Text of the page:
Le développement du cerveau et de la fonction pendant les premières années de vie des enfants atteints d'une malformation cardiaque congénitale

 

Valérie Boucher

Centre de recherche du CHU de Québec-Université Laval

 

Domaine : vieillissement

Programme : Formation de maîtrise

Concours 2017-2018

Partenaire:

Unité SOUTIEN du Québec (Stratégie de recherche axée sur le patient)

Seniors represent over a quarter of Emergency Department visits (ED). Despite the MSSS' recommendations for systematic cognitive assessment, performing a comprehensive geriatric evaluation for every senior remains difficult in the ED. This will become more and more difficult, as the "Silver Tsunami" will have major consequences on the healthcare provided to seniors and our health care system in general. The project "Frailty assessment of Older Canadians Using Emergency Services with Tablet Technology (FOCUS–TT)", funded by the Canadian Frailty Network, tested a software allowing seniors to self-assess, providing data to help the emergency health professionals better screen elderly patients at high risk for frailty or delirium, and identify those who would actually benefit from a comprehensive assessment. This project will allow for the in-depth evaluation of the acceptability of this electronic tool to elderly patients, caregivers, and health professionals.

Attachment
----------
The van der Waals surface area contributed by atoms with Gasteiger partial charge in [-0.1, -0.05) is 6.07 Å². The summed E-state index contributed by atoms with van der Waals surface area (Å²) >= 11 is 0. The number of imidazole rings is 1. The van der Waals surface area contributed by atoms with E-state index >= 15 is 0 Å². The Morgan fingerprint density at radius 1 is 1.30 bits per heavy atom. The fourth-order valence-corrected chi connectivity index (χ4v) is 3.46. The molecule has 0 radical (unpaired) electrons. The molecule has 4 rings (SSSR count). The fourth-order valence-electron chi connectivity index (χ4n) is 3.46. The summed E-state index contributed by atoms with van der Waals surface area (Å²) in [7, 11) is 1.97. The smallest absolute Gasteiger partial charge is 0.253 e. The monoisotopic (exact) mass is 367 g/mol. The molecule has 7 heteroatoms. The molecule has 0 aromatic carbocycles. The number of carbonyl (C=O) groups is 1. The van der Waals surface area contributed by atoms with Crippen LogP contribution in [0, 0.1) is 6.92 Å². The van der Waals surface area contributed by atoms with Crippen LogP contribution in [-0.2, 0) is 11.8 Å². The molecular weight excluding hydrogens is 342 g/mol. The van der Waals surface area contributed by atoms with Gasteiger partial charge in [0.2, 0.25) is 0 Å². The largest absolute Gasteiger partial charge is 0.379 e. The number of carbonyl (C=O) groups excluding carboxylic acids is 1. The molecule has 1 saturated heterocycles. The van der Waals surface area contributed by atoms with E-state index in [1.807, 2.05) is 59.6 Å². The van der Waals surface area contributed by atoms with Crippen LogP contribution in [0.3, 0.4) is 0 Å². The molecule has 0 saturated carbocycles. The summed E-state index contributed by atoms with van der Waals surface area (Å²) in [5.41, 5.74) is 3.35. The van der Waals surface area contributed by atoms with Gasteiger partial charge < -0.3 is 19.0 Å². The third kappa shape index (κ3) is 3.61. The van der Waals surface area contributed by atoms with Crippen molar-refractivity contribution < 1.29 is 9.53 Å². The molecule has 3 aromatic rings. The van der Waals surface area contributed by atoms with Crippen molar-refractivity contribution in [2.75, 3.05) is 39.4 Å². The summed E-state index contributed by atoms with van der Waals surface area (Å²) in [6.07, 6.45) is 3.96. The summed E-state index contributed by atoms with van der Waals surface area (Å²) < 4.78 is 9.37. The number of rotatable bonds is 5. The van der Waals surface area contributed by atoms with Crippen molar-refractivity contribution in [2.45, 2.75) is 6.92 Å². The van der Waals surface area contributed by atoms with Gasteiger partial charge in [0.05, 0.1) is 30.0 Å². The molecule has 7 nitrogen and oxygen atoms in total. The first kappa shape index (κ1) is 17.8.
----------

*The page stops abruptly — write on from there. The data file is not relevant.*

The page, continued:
Assessing acceptability is a fundamental step in the evaluation of new intervention, tool or technology. A detailed understanding of the acceptability of self-evaluation, how stakeholders and users are responding to this new practice, and how it meets their needs will promote better implementation and uptake and optimize its impacts. More specifically, we want a better understanding of the overall perception of older patients' self-assessment using this new technology. This will be accomplished using previously published Sidani's 5 different domains: 1) appropriateness in addressing the presenting problem; 2) convenience; 3) effectiveness; 4) risks; 5) adherence